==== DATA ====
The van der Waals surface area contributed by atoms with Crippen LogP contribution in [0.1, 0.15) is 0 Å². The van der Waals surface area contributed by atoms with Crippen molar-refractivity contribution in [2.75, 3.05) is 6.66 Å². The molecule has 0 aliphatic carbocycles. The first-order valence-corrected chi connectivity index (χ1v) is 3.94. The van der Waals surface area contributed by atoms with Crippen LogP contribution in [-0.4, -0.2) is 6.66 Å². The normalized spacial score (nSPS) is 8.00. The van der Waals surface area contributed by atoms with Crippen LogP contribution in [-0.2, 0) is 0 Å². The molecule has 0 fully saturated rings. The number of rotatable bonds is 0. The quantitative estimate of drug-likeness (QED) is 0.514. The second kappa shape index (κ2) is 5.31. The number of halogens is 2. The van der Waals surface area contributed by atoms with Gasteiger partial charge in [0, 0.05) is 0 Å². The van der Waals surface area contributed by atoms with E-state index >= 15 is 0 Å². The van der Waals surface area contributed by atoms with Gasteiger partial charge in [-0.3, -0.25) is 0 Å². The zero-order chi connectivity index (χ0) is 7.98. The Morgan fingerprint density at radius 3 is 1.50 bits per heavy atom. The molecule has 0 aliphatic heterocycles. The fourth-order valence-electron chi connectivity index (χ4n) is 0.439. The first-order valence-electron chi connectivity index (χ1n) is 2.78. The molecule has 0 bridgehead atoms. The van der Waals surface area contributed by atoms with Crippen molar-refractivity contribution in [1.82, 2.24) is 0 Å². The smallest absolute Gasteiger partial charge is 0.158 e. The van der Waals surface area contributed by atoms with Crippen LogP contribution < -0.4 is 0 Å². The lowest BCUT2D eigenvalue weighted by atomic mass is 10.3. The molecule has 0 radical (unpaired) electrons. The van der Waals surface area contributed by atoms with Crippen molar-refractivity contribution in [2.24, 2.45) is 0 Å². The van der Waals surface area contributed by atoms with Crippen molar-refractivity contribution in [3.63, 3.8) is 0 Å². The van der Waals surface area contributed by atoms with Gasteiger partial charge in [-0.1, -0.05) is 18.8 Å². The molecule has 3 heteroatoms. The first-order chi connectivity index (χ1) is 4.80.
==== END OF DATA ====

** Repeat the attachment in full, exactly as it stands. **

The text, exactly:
The van der Waals surface area contributed by atoms with Crippen LogP contribution in [0.1, 0.15) is 0 Å². The van der Waals surface area contributed by atoms with Crippen molar-refractivity contribution in [2.75, 3.05) is 6.66 Å². The molecule has 0 aliphatic carbocycles. The first-order valence-corrected chi connectivity index (χ1v) is 3.94. The van der Waals surface area contributed by atoms with Crippen LogP contribution in [-0.4, -0.2) is 6.66 Å². The normalized spacial score (nSPS) is 8.00. The van der Waals surface area contributed by atoms with Crippen LogP contribution in [-0.2, 0) is 0 Å². The molecule has 0 fully saturated rings. The number of rotatable bonds is 0. The quantitative estimate of drug-likeness (QED) is 0.514. The second kappa shape index (κ2) is 5.31. The number of halogens is 2. The van der Waals surface area contributed by atoms with Gasteiger partial charge in [0, 0.05) is 0 Å². The van der Waals surface area contributed by atoms with E-state index >= 15 is 0 Å². The van der Waals surface area contributed by atoms with Gasteiger partial charge in [-0.3, -0.25) is 0 Å². The zero-order chi connectivity index (χ0) is 7.98. The Morgan fingerprint density at radius 3 is 1.50 bits per heavy atom. The molecule has 0 aliphatic heterocycles. The fourth-order valence-electron chi connectivity index (χ4n) is 0.439. The first-order valence-electron chi connectivity index (χ1n) is 2.78. The molecule has 0 bridgehead atoms. The van der Waals surface area contributed by atoms with Crippen molar-refractivity contribution in [1.82, 2.24) is 0 Å². The smallest absolute Gasteiger partial charge is 0.158 e. The van der Waals surface area contributed by atoms with Crippen LogP contribution < -0.4 is 0 Å². The lowest BCUT2D eigenvalue weighted by atomic mass is 10.3. The molecule has 0 radical (unpaired) electrons. The van der Waals surface area contributed by atoms with Crippen molar-refractivity contribution in [2.24, 2.45) is 0 Å². The van der Waals surface area contributed by atoms with Crippen molar-refractivity contribution in [3.63, 3.8) is 0 Å². The van der Waals surface area contributed by atoms with Gasteiger partial charge in [-0.1, -0.05) is 18.8 Å². The molecule has 3 heteroatoms. The first-order chi connectivity index (χ1) is 4.80.